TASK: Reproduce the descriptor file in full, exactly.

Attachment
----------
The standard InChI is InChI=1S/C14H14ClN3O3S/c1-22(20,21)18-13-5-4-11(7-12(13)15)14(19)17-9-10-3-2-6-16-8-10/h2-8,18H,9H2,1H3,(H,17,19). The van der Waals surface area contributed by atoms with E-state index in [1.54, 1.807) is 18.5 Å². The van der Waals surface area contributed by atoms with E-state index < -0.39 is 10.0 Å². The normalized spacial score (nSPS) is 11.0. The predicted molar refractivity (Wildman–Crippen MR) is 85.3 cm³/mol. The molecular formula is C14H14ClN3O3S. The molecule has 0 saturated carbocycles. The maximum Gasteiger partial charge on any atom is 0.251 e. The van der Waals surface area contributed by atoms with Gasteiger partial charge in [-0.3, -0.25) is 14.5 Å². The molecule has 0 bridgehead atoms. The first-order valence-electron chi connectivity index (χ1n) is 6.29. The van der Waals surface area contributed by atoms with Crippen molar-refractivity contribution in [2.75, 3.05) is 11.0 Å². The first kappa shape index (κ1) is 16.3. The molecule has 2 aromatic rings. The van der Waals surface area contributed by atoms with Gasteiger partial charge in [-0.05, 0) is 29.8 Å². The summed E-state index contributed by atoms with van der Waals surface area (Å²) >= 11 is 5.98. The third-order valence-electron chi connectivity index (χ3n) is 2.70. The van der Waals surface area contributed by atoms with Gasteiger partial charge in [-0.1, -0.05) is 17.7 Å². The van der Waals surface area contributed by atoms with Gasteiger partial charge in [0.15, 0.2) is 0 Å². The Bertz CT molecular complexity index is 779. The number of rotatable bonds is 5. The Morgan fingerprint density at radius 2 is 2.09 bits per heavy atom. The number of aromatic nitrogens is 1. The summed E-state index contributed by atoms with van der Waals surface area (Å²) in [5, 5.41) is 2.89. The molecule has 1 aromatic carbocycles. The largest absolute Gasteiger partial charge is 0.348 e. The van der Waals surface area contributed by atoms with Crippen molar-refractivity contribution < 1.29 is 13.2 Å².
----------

The standard InChI is InChI=1S/C14H14ClN3O3S/c1-22(20,21)18-13-5-4-11(7-12(13)15)14(19)17-9-10-3-2-6-16-8-10/h2-8,18H,9H2,1H3,(H,17,19). The van der Waals surface area contributed by atoms with E-state index in [1.54, 1.807) is 18.5 Å². The van der Waals surface area contributed by atoms with E-state index < -0.39 is 10.0 Å². The normalized spacial score (nSPS) is 11.0. The predicted molar refractivity (Wildman–Crippen MR) is 85.3 cm³/mol. The molecular formula is C14H14ClN3O3S. The molecule has 0 saturated carbocycles. The maximum Gasteiger partial charge on any atom is 0.251 e. The van der Waals surface area contributed by atoms with Gasteiger partial charge in [-0.3, -0.25) is 14.5 Å². The molecule has 0 bridgehead atoms. The first-order valence-electron chi connectivity index (χ1n) is 6.29. The van der Waals surface area contributed by atoms with Crippen molar-refractivity contribution in [2.75, 3.05) is 11.0 Å². The first kappa shape index (κ1) is 16.3. The molecule has 2 aromatic rings. The van der Waals surface area contributed by atoms with Gasteiger partial charge in [-0.05, 0) is 29.8 Å². The summed E-state index contributed by atoms with van der Waals surface area (Å²) >= 11 is 5.98. The third-order valence-electron chi connectivity index (χ3n) is 2.70. The van der Waals surface area contributed by atoms with Gasteiger partial charge in [-0.1, -0.05) is 17.7 Å². The van der Waals surface area contributed by atoms with Gasteiger partial charge in [0.15, 0.2) is 0 Å². The Bertz CT molecular complexity index is 779. The number of rotatable bonds is 5. The Morgan fingerprint density at radius 2 is 2.09 bits per heavy atom. The number of aromatic nitrogens is 1. The summed E-state index contributed by atoms with van der Waals surface area (Å²) in [5, 5.41) is 2.89. The molecule has 1 aromatic carbocycles. The largest absolute Gasteiger partial charge is 0.348 e. The van der Waals surface area contributed by atoms with Crippen molar-refractivity contribution < 1.29 is 13.2 Å².